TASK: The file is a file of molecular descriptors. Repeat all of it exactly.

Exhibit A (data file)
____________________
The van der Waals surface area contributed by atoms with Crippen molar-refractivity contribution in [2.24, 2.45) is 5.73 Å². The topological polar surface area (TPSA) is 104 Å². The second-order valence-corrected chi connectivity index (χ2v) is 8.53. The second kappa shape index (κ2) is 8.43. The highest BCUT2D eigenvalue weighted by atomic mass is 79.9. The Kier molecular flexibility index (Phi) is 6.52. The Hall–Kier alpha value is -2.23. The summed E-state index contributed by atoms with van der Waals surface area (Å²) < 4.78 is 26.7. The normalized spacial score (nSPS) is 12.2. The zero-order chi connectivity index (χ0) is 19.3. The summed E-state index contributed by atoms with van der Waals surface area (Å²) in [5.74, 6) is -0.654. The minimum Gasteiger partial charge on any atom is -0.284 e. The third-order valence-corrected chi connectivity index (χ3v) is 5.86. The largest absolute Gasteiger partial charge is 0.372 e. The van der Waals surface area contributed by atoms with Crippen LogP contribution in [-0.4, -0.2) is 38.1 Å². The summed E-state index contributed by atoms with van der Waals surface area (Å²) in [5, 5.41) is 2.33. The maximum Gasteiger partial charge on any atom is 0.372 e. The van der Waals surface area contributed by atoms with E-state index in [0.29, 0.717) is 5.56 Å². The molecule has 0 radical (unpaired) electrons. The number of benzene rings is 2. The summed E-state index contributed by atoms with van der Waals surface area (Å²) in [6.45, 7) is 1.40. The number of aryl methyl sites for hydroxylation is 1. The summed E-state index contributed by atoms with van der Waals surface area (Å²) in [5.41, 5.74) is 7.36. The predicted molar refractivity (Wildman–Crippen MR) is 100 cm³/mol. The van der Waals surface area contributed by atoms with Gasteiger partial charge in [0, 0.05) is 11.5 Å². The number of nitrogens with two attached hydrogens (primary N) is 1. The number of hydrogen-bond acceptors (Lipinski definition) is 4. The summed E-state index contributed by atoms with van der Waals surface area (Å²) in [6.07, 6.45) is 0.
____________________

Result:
The van der Waals surface area contributed by atoms with Crippen molar-refractivity contribution in [2.24, 2.45) is 5.73 Å². The topological polar surface area (TPSA) is 104 Å². The second-order valence-corrected chi connectivity index (χ2v) is 8.53. The second kappa shape index (κ2) is 8.43. The highest BCUT2D eigenvalue weighted by atomic mass is 79.9. The Kier molecular flexibility index (Phi) is 6.52. The Hall–Kier alpha value is -2.23. The summed E-state index contributed by atoms with van der Waals surface area (Å²) < 4.78 is 26.7. The normalized spacial score (nSPS) is 12.2. The zero-order chi connectivity index (χ0) is 19.3. The summed E-state index contributed by atoms with van der Waals surface area (Å²) in [5.74, 6) is -0.654. The minimum Gasteiger partial charge on any atom is -0.284 e. The third-order valence-corrected chi connectivity index (χ3v) is 5.86. The largest absolute Gasteiger partial charge is 0.372 e. The van der Waals surface area contributed by atoms with Crippen LogP contribution in [-0.4, -0.2) is 38.1 Å². The summed E-state index contributed by atoms with van der Waals surface area (Å²) in [5, 5.41) is 2.33. The maximum Gasteiger partial charge on any atom is 0.372 e. The van der Waals surface area contributed by atoms with E-state index in [0.29, 0.717) is 5.56 Å². The molecule has 0 radical (unpaired) electrons. The number of benzene rings is 2. The summed E-state index contributed by atoms with van der Waals surface area (Å²) in [6.45, 7) is 1.40. The number of aryl methyl sites for hydroxylation is 1. The summed E-state index contributed by atoms with van der Waals surface area (Å²) in [5.41, 5.74) is 7.36. The predicted molar refractivity (Wildman–Crippen MR) is 100 cm³/mol. The van der Waals surface area contributed by atoms with Gasteiger partial charge in [0, 0.05) is 11.5 Å². The number of nitrogens with two attached hydrogens (primary N) is 1. The number of hydrogen-bond acceptors (Lipinski definition) is 4. The summed E-state index contributed by atoms with van der Waals surface area (Å²) in [6.07, 6.45) is 0.